The only problem? In January, I’d be embarking on a four-month-long study abroad program in Barcelona, where I’d be consumed with studying, practicing my Spanish and traveling through Europe on the weekends. My time at school was coming to an end and my budding relationship with Jack was about to reach its expiration date. Although I liked him, things were so new that it would be impossible to take on the pressure of a long-distance situation. A pressure that I didn’t have the maturity or patience to take on wnd who was I to think that he would be interested in dating a girl he barely knew, especially one that was 4,000 miles away?
[bf_image id="q7juwi-4atkx4-9zj5db"][bf_image id="back-view-photo-of-barefoot-woman-in-black-leather-jacket-and-standing-by-the-beach-looking-at-the-horizon-2508688" ]As the weeks went on, I started to slow down my correspondence with Jack once I realized that the relationship would fizzle out on its own sooner or later. I was frustrated with our status and how we could possibly proceed — we were hardly exclusive, as we had only been on a few dates and, most importantly, we had so much distance in between us. Was there even a point in having “the talk” if the reality of the situation was that we were nothing more than two acquaintances that had shared a couple of meals together? He didn’t owe me anything, just like I didn’t owe him anything. I got so overwhelmed by the social stigmas surrounding the “talking stage” that I decided to stop overthinking. I would simply stop making initial contact until it ceased altogether.
Soon, I realized that I had talked myself into becoming the ghost I despised so much.
That act has a negative connotation and my intentions weren't to be a villain at all. I was simply doing what I needed to do, which was cutting things off before things got too complicated. Was my perception just a twisted view of reality fueled by the human tendency to perceive ourselves better than we actually are? Maybe. When I looked back on how I had handled the situation, I realized I was a ghost, and immediately felt horrible.
As much as I hated to admit it, the experience made me realize “ghosting” isn’t such an atrocious act after all. Ultimately, it happens to everyone and is merely a harmless side effect of dating.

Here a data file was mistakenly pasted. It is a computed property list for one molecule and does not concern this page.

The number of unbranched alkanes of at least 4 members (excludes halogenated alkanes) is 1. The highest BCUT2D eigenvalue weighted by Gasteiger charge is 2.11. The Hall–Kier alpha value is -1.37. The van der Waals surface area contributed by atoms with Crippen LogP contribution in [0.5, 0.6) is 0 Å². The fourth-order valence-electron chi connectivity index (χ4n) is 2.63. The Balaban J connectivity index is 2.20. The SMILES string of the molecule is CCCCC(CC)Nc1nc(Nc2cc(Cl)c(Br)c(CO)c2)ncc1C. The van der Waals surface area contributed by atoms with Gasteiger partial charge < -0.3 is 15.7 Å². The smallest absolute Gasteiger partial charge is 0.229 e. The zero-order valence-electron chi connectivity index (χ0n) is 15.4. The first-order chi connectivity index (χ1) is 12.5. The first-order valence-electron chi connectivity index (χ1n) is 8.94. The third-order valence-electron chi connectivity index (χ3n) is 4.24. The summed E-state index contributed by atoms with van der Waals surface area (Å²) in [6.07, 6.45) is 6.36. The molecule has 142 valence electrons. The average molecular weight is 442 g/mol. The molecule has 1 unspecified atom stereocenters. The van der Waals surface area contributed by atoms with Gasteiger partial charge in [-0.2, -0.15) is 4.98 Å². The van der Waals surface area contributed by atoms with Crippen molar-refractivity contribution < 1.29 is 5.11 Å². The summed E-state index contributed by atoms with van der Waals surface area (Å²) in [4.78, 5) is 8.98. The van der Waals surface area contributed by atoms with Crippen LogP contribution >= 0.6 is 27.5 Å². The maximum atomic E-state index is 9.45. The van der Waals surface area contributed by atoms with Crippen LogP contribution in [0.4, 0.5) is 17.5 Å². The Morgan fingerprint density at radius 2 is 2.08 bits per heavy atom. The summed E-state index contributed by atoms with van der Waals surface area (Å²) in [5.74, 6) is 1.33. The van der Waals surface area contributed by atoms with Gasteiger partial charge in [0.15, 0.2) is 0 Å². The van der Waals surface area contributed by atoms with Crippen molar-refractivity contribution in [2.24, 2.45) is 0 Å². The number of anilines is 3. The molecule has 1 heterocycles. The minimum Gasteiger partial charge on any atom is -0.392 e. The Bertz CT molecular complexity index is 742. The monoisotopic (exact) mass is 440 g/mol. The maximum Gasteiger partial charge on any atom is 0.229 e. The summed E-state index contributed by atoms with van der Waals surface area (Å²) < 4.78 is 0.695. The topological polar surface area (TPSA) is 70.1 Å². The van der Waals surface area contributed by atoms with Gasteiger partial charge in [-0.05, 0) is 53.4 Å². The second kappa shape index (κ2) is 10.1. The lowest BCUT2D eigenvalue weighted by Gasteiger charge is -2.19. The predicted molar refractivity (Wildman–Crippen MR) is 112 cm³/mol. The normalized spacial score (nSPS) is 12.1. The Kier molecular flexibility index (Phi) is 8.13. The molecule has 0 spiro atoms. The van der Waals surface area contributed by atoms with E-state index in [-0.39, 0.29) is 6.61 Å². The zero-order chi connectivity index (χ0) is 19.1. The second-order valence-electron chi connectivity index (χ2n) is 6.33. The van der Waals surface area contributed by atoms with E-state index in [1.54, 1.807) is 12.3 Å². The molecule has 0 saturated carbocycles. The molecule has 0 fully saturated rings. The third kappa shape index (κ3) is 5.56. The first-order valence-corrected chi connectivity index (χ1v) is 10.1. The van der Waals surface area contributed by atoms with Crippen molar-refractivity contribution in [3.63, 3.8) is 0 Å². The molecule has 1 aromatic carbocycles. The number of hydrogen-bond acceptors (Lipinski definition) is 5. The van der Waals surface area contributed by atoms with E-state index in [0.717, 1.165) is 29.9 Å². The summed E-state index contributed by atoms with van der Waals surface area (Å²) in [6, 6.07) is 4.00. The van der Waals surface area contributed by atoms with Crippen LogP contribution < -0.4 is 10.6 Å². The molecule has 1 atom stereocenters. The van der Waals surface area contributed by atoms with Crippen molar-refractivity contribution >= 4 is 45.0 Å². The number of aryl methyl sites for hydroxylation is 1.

[bf_image id="q7juwi-g4wunk-1xlbuz"]The truth is that nobody owes you anything: not their time, not their presence, not a long text about how their day went, or even the effort to ask you about yours — especially not someone you barely know. This revelation is disappointing, especially when it comes to people who you really like. Although you might want nothing more than to be liked and adored by them, that doesn’t always happen.
The good news? Odds are, the reason why you’ve been ghosted has absolutely nothing to do with you and everything to do with the other person. It isn’t about the person not liking you or recognizing the "obvious" flaws you’ve missed all these years. In my case, this couldn’t be further from the reason why I “ghosted” Jack. Even after the handful of encounters I had with him, I still thought he was awesome (in all his attractive sock glory).
While ghosting can feel like a hateful act that can only be done by one dimensional, shitty people, that simply isn’t true. We all have lives that are moving at an insanely rapid pace, with many facets and changing circumstances. To assume that being ghosted has everything to do with you, and nothing to do with the ghost’s own problems, is just a tad self-centered. We are all trying to move through this world without an instruction manual – even when we fail miserably.
Whenever things with a guy don’t work out, my mom always rushes to my side to remind me that “he just wasn’t the right one.” And while this sentiment makes me cringe upon impact, I can’t help but admit it’s true. As opposed to strictly assuming being ghosted is a part of dating you have to lay down and take every once in a while, think of it as a new lesson being learned. If someone ghosts you, it probably means they weren’t the right person, or it wasn’t the right time.
The truth of the matter is that a ghost’s love isn’t meant to be reciprocated. The person who is right for you won’t be a ghost at all, and there won’t be extenuating circumstances that cause them to “flee.” They’ll be very much in front of you, very present, and it will be everything you could have imagined.
*Name has been changed.